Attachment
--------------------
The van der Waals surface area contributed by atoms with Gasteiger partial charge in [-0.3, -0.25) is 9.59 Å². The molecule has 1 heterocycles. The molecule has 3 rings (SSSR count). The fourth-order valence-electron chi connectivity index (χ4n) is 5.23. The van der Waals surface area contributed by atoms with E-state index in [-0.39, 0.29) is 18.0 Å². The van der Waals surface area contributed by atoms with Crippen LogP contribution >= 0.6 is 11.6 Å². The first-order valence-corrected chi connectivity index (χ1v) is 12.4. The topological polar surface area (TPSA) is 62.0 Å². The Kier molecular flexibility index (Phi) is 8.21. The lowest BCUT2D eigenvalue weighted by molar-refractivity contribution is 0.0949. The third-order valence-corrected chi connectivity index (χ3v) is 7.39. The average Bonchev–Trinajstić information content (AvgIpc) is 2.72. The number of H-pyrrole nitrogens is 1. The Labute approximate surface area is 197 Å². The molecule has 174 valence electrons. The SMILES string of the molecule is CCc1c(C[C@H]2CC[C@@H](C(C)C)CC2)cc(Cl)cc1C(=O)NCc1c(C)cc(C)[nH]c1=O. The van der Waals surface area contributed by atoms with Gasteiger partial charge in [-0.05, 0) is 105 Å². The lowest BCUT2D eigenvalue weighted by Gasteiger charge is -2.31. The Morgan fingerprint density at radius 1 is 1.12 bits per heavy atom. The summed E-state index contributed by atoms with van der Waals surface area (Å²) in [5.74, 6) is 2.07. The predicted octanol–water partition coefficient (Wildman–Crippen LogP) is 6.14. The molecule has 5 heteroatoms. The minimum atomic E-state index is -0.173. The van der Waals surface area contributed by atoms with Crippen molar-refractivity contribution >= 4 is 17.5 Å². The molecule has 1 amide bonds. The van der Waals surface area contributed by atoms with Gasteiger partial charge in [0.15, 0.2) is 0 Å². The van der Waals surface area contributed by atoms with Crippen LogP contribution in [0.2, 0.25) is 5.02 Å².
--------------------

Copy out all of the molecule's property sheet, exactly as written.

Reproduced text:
The van der Waals surface area contributed by atoms with Gasteiger partial charge in [-0.3, -0.25) is 9.59 Å². The molecule has 1 heterocycles. The molecule has 3 rings (SSSR count). The fourth-order valence-electron chi connectivity index (χ4n) is 5.23. The van der Waals surface area contributed by atoms with E-state index in [-0.39, 0.29) is 18.0 Å². The van der Waals surface area contributed by atoms with Crippen LogP contribution >= 0.6 is 11.6 Å². The first-order valence-corrected chi connectivity index (χ1v) is 12.4. The topological polar surface area (TPSA) is 62.0 Å². The Kier molecular flexibility index (Phi) is 8.21. The lowest BCUT2D eigenvalue weighted by molar-refractivity contribution is 0.0949. The third-order valence-corrected chi connectivity index (χ3v) is 7.39. The average Bonchev–Trinajstić information content (AvgIpc) is 2.72. The number of H-pyrrole nitrogens is 1. The Labute approximate surface area is 197 Å². The molecule has 174 valence electrons. The SMILES string of the molecule is CCc1c(C[C@H]2CC[C@@H](C(C)C)CC2)cc(Cl)cc1C(=O)NCc1c(C)cc(C)[nH]c1=O. The van der Waals surface area contributed by atoms with Gasteiger partial charge in [-0.05, 0) is 105 Å². The lowest BCUT2D eigenvalue weighted by Gasteiger charge is -2.31. The Morgan fingerprint density at radius 1 is 1.12 bits per heavy atom. The summed E-state index contributed by atoms with van der Waals surface area (Å²) in [5.74, 6) is 2.07. The predicted octanol–water partition coefficient (Wildman–Crippen LogP) is 6.14. The molecule has 5 heteroatoms. The minimum atomic E-state index is -0.173. The van der Waals surface area contributed by atoms with Crippen molar-refractivity contribution >= 4 is 17.5 Å². The molecule has 1 amide bonds. The van der Waals surface area contributed by atoms with Gasteiger partial charge in [0.15, 0.2) is 0 Å². The van der Waals surface area contributed by atoms with Crippen LogP contribution in [0.2, 0.25) is 5.02 Å².